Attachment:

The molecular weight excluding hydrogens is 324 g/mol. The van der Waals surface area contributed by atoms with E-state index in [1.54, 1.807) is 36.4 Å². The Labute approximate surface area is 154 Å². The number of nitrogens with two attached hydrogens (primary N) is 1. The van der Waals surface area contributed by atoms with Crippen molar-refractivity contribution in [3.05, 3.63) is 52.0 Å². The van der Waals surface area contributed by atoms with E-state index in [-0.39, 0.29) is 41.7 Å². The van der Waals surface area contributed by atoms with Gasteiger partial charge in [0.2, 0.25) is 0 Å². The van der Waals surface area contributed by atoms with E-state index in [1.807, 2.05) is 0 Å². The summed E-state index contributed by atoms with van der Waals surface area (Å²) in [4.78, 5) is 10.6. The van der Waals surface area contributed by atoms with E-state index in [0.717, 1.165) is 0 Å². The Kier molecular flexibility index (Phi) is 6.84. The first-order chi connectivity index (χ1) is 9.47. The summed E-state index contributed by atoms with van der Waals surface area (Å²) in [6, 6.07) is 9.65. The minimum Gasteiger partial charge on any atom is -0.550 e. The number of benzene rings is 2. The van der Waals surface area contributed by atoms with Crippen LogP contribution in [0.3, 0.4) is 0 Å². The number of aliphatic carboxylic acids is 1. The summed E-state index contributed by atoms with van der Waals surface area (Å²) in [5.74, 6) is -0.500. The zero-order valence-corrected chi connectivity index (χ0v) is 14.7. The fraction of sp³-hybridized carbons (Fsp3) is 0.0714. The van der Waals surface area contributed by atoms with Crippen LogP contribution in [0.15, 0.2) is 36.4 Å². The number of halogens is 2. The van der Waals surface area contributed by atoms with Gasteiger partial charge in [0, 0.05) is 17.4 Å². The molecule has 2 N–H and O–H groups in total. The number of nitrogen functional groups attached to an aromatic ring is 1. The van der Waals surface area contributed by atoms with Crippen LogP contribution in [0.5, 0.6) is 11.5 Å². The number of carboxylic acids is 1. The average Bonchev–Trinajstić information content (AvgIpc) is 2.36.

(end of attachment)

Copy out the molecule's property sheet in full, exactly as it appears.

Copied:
The molecular weight excluding hydrogens is 324 g/mol. The van der Waals surface area contributed by atoms with E-state index in [1.54, 1.807) is 36.4 Å². The Labute approximate surface area is 154 Å². The number of nitrogens with two attached hydrogens (primary N) is 1. The van der Waals surface area contributed by atoms with Crippen molar-refractivity contribution in [3.05, 3.63) is 52.0 Å². The van der Waals surface area contributed by atoms with E-state index in [-0.39, 0.29) is 41.7 Å². The van der Waals surface area contributed by atoms with Gasteiger partial charge in [0.2, 0.25) is 0 Å². The van der Waals surface area contributed by atoms with E-state index in [1.807, 2.05) is 0 Å². The summed E-state index contributed by atoms with van der Waals surface area (Å²) in [4.78, 5) is 10.6. The van der Waals surface area contributed by atoms with E-state index in [0.717, 1.165) is 0 Å². The Kier molecular flexibility index (Phi) is 6.84. The first-order chi connectivity index (χ1) is 9.47. The summed E-state index contributed by atoms with van der Waals surface area (Å²) in [6, 6.07) is 9.65. The minimum Gasteiger partial charge on any atom is -0.550 e. The number of benzene rings is 2. The van der Waals surface area contributed by atoms with Crippen LogP contribution in [0.3, 0.4) is 0 Å². The number of aliphatic carboxylic acids is 1. The summed E-state index contributed by atoms with van der Waals surface area (Å²) in [5.74, 6) is -0.500. The zero-order valence-corrected chi connectivity index (χ0v) is 14.7. The fraction of sp³-hybridized carbons (Fsp3) is 0.0714. The van der Waals surface area contributed by atoms with Crippen LogP contribution in [0.15, 0.2) is 36.4 Å². The number of halogens is 2. The van der Waals surface area contributed by atoms with Gasteiger partial charge in [0, 0.05) is 17.4 Å². The molecule has 2 N–H and O–H groups in total. The number of nitrogen functional groups attached to an aromatic ring is 1. The van der Waals surface area contributed by atoms with Crippen LogP contribution in [0.5, 0.6) is 11.5 Å². The number of carboxylic acids is 1. The average Bonchev–Trinajstić information content (AvgIpc) is 2.36.